Many ocean derived drugs are under various stages of clinical and pre-clinical trails by pharmaceutical companies and government organisations all over the world. Astra Zeneca, the pharmaceutical giant, is involved intensely in marine bioprospecting.

Martek BioSciences (USA) produces some polyunsaturated acids (DHA and ARA) essential to the proper development of grey matter in the brain and retina of eyes in infants. Nutraceuticals containing these two ingredients have been recommended by the World Health Organisation.

Marine Bio-prospecting in India began in the early nineties as the National Project on Development of Potential Drugs from the Sea. The Central Drug Research Institute, Lucknow is the coordinating body together with several other collaborating institutes and universities. Organisms from both the long Indian coastline, particularly the mangroves of the Sundarbans, the Andaman and Nicobar Islands etc are identified, screened and specimens stored at the National Repository, at The National Institute of Oceanography, Goa.

Some chemicals compounds have been identified which are anti-oxidant, have cholesterol and blood sugar lowering properties and can even cure diarrhoea. These are in different stages of clinical and pre-clinical trails of drug development.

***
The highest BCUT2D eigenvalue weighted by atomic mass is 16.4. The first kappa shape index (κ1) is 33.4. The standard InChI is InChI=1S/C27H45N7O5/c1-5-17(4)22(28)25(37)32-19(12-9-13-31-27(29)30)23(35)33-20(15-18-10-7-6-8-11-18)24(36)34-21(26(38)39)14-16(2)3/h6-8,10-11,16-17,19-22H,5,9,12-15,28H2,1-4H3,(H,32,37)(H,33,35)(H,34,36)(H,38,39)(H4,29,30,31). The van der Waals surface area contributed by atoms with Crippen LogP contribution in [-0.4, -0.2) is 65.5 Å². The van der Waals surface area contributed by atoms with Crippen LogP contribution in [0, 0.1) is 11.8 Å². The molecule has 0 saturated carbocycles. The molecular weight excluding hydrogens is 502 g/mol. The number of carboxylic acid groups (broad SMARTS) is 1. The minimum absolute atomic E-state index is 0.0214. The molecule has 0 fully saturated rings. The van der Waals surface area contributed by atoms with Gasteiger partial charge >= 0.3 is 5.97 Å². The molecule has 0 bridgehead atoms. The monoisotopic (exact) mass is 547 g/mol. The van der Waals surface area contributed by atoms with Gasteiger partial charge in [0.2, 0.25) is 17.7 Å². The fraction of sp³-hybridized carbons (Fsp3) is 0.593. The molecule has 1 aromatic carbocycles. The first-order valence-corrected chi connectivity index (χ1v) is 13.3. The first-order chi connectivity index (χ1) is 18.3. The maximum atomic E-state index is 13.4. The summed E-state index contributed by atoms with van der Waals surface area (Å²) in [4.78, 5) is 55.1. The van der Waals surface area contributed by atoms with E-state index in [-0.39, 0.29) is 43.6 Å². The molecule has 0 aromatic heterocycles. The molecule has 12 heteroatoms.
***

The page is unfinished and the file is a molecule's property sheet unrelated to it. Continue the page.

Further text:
In the private sector, the Hyderabad based Shanta Marine Biotechnologies now known as Samudra Biophrama, is setting up a marine biotech plant at Tiruchendur, near Chennai, which will produce beta-carotene by large scale culturing of marine microbes. (Beta-carotene is much in demand now as an antioxidant and as food supplement for functioning of retina). A marine biotechnology park would be set up near Mandapam, Tamil Nadu. The biotech policy of Tamil Nadu also mentions marine biotechnology as one of the main thrust areas.

A marine biotech park in 218 acres of land is being set up at Vishakhapatnam, where Celgen Biologicals is setting up India’s first facility for the production of the essential fatty acid DHA. It would also produce beta carotene. Biogenus Ltd. would invest $ 20 million to set up a marine biotech research station and bacterial culture and enzyme plant in the park.

Maharashtra’s biotechnology policy announced recently includes efforts to exploit the marine organisms along its coastline; Karnataka Millennium Biotech Policy, 2000 plans to set up a marine biotech park at Karwar to promote marine biotech. Marine bioprospecting is a major theme of Kerala’s biotechnology policy. The Central Marine Fisheries Research Institute, Ernakulam, would be the nodal centre to coordinate the R&D efforts with other academic and research institutions of the state. For example, the Bharathidasan University, Trichy hosts the National Facility for marine cynobacteria. The Biotechnology Park to be set up at Cochin would have marine biotechnology as the thrust area. Orissa draft biotechnology policy 2005 has plans for a marine biotechnology park at Chilka Lake, one of the largest lagoons in India famous for its prawns.

There will be huge employment opportunity in these industries and it is necessary to create a reserve talent pool in this area. The starting of post graduate courses in marine biotechnology at the Andhra and Goa Universities is a right step in this direction by the academia. Nearer home, the Punjab Technical University, Jalandhar, is also planning to start courses on marine biotechnology.